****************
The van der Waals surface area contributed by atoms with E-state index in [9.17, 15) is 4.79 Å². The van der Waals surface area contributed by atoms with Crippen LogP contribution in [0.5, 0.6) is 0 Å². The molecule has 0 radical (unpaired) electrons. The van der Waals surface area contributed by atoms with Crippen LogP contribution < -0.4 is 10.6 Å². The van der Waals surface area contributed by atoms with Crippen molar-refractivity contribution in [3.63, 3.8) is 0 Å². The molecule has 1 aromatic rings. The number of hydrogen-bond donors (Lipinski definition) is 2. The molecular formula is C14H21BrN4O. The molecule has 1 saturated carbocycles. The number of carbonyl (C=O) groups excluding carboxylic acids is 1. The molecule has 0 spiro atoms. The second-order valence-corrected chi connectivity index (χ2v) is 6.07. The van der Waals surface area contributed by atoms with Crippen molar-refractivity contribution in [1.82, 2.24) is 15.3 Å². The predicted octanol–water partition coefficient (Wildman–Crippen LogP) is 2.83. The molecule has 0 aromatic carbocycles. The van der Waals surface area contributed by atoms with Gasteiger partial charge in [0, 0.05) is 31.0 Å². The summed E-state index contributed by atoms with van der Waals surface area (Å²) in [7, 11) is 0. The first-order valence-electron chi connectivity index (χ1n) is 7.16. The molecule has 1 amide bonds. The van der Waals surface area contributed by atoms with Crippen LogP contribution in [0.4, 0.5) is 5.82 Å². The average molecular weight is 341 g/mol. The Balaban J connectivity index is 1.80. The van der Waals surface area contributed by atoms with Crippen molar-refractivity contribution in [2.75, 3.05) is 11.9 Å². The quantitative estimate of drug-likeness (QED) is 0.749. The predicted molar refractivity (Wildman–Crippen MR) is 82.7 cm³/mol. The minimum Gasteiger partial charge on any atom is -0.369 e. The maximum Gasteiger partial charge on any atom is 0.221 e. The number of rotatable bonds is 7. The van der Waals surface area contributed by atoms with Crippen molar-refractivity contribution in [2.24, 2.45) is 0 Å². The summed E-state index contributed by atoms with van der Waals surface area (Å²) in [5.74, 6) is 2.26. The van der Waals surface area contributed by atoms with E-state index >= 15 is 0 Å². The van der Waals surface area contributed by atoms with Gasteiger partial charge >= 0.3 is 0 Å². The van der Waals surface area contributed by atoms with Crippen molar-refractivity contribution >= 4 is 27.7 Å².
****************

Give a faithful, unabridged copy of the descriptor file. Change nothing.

The van der Waals surface area contributed by atoms with E-state index in [9.17, 15) is 4.79 Å². The van der Waals surface area contributed by atoms with Crippen LogP contribution in [0.5, 0.6) is 0 Å². The molecule has 0 radical (unpaired) electrons. The van der Waals surface area contributed by atoms with Crippen LogP contribution < -0.4 is 10.6 Å². The van der Waals surface area contributed by atoms with Crippen molar-refractivity contribution in [3.63, 3.8) is 0 Å². The molecule has 1 aromatic rings. The number of hydrogen-bond donors (Lipinski definition) is 2. The molecular formula is C14H21BrN4O. The molecule has 1 saturated carbocycles. The number of carbonyl (C=O) groups excluding carboxylic acids is 1. The molecule has 0 spiro atoms. The second-order valence-corrected chi connectivity index (χ2v) is 6.07. The van der Waals surface area contributed by atoms with Crippen molar-refractivity contribution in [1.82, 2.24) is 15.3 Å². The predicted octanol–water partition coefficient (Wildman–Crippen LogP) is 2.83. The molecule has 0 aromatic carbocycles. The van der Waals surface area contributed by atoms with Gasteiger partial charge in [0, 0.05) is 31.0 Å². The summed E-state index contributed by atoms with van der Waals surface area (Å²) in [7, 11) is 0. The first-order valence-electron chi connectivity index (χ1n) is 7.16. The molecule has 1 amide bonds. The van der Waals surface area contributed by atoms with Crippen LogP contribution in [0.4, 0.5) is 5.82 Å². The average molecular weight is 341 g/mol. The Balaban J connectivity index is 1.80. The van der Waals surface area contributed by atoms with Crippen molar-refractivity contribution in [2.75, 3.05) is 11.9 Å². The quantitative estimate of drug-likeness (QED) is 0.749. The predicted molar refractivity (Wildman–Crippen MR) is 82.7 cm³/mol. The minimum Gasteiger partial charge on any atom is -0.369 e. The maximum Gasteiger partial charge on any atom is 0.221 e. The number of rotatable bonds is 7. The van der Waals surface area contributed by atoms with Crippen molar-refractivity contribution in [2.24, 2.45) is 0 Å². The summed E-state index contributed by atoms with van der Waals surface area (Å²) in [5.74, 6) is 2.26. The van der Waals surface area contributed by atoms with E-state index >= 15 is 0 Å². The van der Waals surface area contributed by atoms with Gasteiger partial charge >= 0.3 is 0 Å². The van der Waals surface area contributed by atoms with Crippen molar-refractivity contribution >= 4 is 27.7 Å².